While the Companies Act does not directly address workplace sexual harassment, it plays a role in promoting corporate responsibility and governance, indirectly contributing to the creation of a safe work environment. Additionally, various other acts such as the Indian Penal Code, Code of Criminal Procedure, Equal Remuneration Act, Maternity Benefit Act, and Information Technology Act offer specific provisions to combat workplace harassment. By combining efforts through these legislations, India aims to create workplaces that are free from sexual harassment, providing a conducive and inclusive environment where employees feel respected and protected. Emphasizing compliance and awareness of these legislations is essential for organizations to uphold employees’ rights and foster a harmonious work culture.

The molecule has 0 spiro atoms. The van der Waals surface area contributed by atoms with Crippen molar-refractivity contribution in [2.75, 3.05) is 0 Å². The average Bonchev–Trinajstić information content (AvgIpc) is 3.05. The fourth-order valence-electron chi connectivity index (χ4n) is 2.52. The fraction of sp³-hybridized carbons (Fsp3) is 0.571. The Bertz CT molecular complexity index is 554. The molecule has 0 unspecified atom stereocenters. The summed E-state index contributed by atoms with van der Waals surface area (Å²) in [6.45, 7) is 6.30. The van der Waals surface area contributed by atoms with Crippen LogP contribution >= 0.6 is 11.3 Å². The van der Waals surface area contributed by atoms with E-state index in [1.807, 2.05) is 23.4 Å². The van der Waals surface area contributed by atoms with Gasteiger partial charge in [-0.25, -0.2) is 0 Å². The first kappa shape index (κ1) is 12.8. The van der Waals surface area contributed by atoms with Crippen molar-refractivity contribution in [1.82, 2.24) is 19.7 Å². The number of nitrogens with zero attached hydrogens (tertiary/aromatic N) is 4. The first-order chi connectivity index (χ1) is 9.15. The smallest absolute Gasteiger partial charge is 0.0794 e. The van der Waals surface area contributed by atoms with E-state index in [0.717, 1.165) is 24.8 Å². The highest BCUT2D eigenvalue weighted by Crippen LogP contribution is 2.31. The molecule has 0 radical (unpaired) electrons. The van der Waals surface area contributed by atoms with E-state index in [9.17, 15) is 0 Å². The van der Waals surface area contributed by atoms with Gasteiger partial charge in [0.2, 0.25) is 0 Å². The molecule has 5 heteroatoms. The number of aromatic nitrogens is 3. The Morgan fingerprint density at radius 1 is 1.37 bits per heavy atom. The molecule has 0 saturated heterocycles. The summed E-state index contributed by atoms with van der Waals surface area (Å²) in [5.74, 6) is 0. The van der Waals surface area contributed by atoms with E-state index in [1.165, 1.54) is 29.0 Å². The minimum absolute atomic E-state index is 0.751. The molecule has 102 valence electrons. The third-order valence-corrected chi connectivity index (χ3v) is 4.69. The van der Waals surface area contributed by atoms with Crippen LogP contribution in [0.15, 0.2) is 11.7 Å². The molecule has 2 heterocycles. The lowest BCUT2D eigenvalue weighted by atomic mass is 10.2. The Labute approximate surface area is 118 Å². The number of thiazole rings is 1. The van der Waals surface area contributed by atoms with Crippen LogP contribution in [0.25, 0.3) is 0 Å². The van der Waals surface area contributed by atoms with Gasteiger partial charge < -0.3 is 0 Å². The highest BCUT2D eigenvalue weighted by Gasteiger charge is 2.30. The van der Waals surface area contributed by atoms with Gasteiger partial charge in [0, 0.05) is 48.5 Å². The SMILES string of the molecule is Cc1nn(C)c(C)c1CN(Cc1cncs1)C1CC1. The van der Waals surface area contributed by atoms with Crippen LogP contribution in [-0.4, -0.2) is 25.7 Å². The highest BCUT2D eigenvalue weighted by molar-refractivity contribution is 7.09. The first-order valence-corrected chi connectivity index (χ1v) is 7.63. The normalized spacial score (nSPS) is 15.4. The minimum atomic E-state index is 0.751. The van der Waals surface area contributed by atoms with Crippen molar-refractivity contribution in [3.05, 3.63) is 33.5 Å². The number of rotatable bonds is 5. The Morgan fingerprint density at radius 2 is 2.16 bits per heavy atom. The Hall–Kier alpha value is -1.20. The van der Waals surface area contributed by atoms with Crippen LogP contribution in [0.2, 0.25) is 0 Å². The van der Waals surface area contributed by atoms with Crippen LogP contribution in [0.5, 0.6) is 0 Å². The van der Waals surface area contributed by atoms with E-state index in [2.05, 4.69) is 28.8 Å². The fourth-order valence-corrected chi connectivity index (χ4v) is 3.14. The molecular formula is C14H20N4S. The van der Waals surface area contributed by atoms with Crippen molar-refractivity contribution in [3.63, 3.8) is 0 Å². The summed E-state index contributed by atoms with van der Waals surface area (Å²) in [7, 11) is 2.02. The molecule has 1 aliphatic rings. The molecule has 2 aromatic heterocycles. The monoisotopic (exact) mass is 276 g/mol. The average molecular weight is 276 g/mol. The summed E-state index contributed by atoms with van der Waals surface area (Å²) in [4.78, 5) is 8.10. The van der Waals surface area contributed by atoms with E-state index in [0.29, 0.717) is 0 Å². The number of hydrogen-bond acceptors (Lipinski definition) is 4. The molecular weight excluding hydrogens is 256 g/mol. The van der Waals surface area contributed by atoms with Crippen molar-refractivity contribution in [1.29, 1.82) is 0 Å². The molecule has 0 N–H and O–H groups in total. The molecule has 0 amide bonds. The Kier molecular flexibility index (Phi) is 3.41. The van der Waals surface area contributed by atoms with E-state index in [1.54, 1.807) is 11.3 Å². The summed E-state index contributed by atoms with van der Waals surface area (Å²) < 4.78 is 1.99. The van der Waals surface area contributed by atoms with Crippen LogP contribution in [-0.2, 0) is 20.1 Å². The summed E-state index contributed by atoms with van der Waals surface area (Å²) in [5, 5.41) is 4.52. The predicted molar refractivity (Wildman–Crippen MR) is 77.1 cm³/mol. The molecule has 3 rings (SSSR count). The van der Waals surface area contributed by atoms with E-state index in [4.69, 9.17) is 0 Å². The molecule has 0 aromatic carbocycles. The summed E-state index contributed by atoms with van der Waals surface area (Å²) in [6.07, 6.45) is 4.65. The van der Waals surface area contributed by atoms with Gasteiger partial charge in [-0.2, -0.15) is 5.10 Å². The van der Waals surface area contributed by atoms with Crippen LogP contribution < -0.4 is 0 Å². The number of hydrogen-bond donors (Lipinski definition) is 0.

1. https://margcompusoft.com/m/internal-complaints-committee-under-companies-act-2013/#:~:text=The%20Companies%20Act%20of%202013,safe%20and%20respectful%20work%20environment. Visited on 22-01-2024
  2. https://www.mca.gov.in/Ministry/pdf/CompaniesAct2013.pdf visited on 23-01-2024
  3. https://vakilsearch.com/posh-compliance visited on 24-01-2024
  4. https://indianexpress.com/article/explained/explained-law/posh-act-sexual-harassment-workplace-8591018/ visited on 21-04-2024

[1] Vishaka & Ors. v. State of Rajasthan & Ors, (1997) 6 SCC 241